So my vote would be to communicate with your host and give her a chance to take care of you. Lots of people don't mind and enjoy going the extra mile for guests, or won't mind at all if you bring your own stuff with a heads up.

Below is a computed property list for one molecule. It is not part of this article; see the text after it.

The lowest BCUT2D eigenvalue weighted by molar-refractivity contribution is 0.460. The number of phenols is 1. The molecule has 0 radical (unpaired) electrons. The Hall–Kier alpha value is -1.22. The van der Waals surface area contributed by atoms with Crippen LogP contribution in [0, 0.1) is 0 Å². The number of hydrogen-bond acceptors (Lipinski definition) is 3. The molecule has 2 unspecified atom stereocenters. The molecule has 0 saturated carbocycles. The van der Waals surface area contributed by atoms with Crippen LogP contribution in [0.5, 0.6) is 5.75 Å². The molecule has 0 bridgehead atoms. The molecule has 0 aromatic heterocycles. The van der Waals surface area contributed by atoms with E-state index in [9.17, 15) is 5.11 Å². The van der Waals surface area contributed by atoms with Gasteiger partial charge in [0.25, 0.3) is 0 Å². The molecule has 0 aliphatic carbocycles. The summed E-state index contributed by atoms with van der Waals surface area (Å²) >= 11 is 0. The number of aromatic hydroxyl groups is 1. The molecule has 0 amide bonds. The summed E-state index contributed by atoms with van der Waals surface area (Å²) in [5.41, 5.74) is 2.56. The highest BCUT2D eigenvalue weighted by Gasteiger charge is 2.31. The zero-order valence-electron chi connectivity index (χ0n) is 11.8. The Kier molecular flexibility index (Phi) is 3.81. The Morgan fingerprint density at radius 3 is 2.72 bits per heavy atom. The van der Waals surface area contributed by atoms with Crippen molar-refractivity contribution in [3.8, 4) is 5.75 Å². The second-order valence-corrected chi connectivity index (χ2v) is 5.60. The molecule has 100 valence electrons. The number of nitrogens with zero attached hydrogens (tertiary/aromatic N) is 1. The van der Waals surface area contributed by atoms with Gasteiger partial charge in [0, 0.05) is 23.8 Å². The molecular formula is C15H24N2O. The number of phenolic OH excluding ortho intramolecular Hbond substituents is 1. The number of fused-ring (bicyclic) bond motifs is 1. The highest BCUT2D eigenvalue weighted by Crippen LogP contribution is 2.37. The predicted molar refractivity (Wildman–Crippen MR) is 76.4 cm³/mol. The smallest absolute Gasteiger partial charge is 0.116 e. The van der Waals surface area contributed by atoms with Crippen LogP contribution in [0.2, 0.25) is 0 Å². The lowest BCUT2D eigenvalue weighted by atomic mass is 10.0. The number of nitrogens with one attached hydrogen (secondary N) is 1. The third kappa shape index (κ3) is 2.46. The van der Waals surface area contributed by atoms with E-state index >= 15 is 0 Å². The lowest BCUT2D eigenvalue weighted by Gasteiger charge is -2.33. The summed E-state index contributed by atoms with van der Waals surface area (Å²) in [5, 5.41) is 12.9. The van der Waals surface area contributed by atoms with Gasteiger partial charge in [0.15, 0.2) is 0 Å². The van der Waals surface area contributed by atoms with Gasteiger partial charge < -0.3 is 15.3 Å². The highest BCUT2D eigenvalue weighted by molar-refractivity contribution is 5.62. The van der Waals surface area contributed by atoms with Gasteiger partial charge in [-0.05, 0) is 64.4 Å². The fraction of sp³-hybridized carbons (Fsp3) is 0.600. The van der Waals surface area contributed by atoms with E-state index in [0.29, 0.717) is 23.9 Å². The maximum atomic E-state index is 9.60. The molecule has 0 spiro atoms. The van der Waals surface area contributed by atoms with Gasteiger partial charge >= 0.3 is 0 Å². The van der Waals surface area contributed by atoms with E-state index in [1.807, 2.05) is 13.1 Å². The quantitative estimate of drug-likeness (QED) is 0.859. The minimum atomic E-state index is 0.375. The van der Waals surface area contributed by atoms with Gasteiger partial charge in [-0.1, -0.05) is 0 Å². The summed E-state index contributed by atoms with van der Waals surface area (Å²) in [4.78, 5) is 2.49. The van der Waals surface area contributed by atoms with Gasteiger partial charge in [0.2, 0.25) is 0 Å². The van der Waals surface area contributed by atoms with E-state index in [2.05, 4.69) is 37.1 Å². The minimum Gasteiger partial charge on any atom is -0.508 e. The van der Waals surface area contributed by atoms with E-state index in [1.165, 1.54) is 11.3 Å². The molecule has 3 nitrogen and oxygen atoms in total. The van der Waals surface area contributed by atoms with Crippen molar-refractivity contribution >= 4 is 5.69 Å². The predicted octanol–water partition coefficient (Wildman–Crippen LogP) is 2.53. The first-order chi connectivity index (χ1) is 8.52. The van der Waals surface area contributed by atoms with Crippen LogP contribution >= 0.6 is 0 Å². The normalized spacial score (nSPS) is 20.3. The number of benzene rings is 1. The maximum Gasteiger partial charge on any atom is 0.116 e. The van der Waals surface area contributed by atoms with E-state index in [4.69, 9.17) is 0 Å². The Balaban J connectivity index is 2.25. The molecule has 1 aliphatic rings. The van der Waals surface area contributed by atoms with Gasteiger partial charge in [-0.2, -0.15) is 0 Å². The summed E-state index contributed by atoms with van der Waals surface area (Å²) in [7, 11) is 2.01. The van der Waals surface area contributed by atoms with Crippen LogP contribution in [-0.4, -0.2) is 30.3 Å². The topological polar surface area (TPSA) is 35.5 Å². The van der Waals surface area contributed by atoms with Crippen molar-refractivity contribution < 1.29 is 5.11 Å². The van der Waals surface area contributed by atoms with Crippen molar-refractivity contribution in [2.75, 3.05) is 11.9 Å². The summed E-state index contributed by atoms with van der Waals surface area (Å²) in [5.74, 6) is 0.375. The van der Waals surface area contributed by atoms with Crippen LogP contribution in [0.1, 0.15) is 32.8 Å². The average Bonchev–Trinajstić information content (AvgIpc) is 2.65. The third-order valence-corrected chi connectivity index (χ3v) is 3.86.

Also, please don't judge people who hold parties at Mickey Dees or whereever. Depending on the area you are in, these may be the only indoor venue they can afford, because most of the time they are free or extremely low cost, have ample parking, and are in a somewhat centralized location. Not everyone can afford to rent a community center room or a more upscale venue, not everyone can accomodate people at their house. So I would really caution against stereotyping what the parents are like based on where they hold the party. Because they have it at CEC or McD doesn't mean that they don't give a rip about nutrition--it might just mean that they want to invite all their friends but can't do a house party, and the food/place is within their expense range or they know it will entertain the kids easily, and they're doing the best they can. If it offends your sensibilities to the point where you're going to look down on the hosting parents or families, it's probably kinder to just not go, KWIM?